2. The second question relates to the salvation of infants dying in infancy, and of others, elect persons, who are incapable of receiving the outward call by the word. This raises a difficult question, which needs some careful remark. And there is the more need of careful explanation here, because the Standards have often been charged by ignorant persons with teaching infant damnation, and with giving no proper ground for the salvation of idiots. In general, it may be at once said that these charges are utterly unfounded. The teaching of the Standards at this point is entirely consistent with their teaching elsewhere. They also speak with the utmost care, and what they say relates only to those who are elected and saved, and not to the non-elected at all. The Confession simply says that elect infants dying in infancy are regenerated and saved by Christ through the Spirit. It says not a word about any other infants, and leaves it open to make the reasonable inference that all infants so dying are among the elect. This inference is just as valid as to say that there are non-elect infants who die in infancy, for the contrast drawn in the Standards is not between elect and non-elect infants, but between elect persons who die in infancy, and elect persons who do not die in infancy. Elect persons who die in infancy are regenerated and saved by Christ through the Spirit, and in the case of elect persons who reach adult years, precisely the same conditions of salvation are required, only in the case of adult elect persons personal faith comes into exercise.

So all other elect persons, such as idiots and incapables of any sort, are saved by Christ and the agency of the Spirit. They are not saved because they are incapable of responding to the outward call of the word, but because they do receive the benefits of the mediation of Christ, and experience the renewing work of the Holy Spirit in their souls. Hence, when the root of the matter is reached, the conditions of salvation are the same in the case of all elect persons, whether they be infants, incapables, or adults. These conditions constitute effectual calling, whereby the elect are united to Christ and regenerated by the Holy Ghost, and thus made partakers of the redemption which is in Christ Jesus. If any of these die in infancy faith does not emerge, but in case of others who do not die in infancy faith in the Saviour in due time appears.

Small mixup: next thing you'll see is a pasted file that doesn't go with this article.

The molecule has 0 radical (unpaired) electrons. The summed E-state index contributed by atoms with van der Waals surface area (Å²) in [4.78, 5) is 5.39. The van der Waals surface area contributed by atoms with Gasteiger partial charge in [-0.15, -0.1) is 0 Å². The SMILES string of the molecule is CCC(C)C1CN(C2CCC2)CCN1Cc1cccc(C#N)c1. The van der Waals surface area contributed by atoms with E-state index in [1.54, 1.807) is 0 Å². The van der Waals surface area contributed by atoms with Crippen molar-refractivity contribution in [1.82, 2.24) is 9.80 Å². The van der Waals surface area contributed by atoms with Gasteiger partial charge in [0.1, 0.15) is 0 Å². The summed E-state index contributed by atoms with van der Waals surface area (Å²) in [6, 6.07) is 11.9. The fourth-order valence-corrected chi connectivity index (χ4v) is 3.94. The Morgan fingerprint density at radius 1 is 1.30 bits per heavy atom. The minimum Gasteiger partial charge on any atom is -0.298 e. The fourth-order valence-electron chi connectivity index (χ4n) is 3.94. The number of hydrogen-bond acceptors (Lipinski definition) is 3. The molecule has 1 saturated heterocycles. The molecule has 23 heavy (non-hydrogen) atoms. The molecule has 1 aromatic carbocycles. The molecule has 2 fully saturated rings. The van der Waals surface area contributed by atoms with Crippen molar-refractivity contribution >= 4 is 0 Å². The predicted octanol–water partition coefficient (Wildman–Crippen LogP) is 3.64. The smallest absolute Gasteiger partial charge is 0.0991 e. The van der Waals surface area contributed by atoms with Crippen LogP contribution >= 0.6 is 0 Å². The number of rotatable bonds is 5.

To make the dogmatic statement in a creed that all infants dying in infant years are saved, whether of believers, unbelievers or pagans, can scarcely be justified by the Scriptures, although a well-grounded hope that this is true may be cherished, for where sin abounded, grace did much more abound. But it can with the fullest confidence be asserted, in the language of the Confession, that elect infants dying in infancy are saved, because they are regenerated and saved through Christ by the Spirit. This statement cannot be modified without trenching upon the fundamental positions of the Standards in regard to election and effectual calling. This teaching also magnifies the grace of God, and better than any other system provides a good and gracious ground for infant salvation. Thus, those who deny infant baptism cannot consistently maintain infant salvation, and those who make the decision for salvation turn finally upon the choice of the human will, apart from determining grace, have serious difficulty in giving any basis for infant salvation, unless they deny that the infant is guilty and depraved, or make its salvation depend on the mere fact that it happens, in the order of providence, to die in infancy. But the doctrine of the Standards is free from these and other difficulties, so that it may be confidently relied on as in harmony with Scripture and sound reason.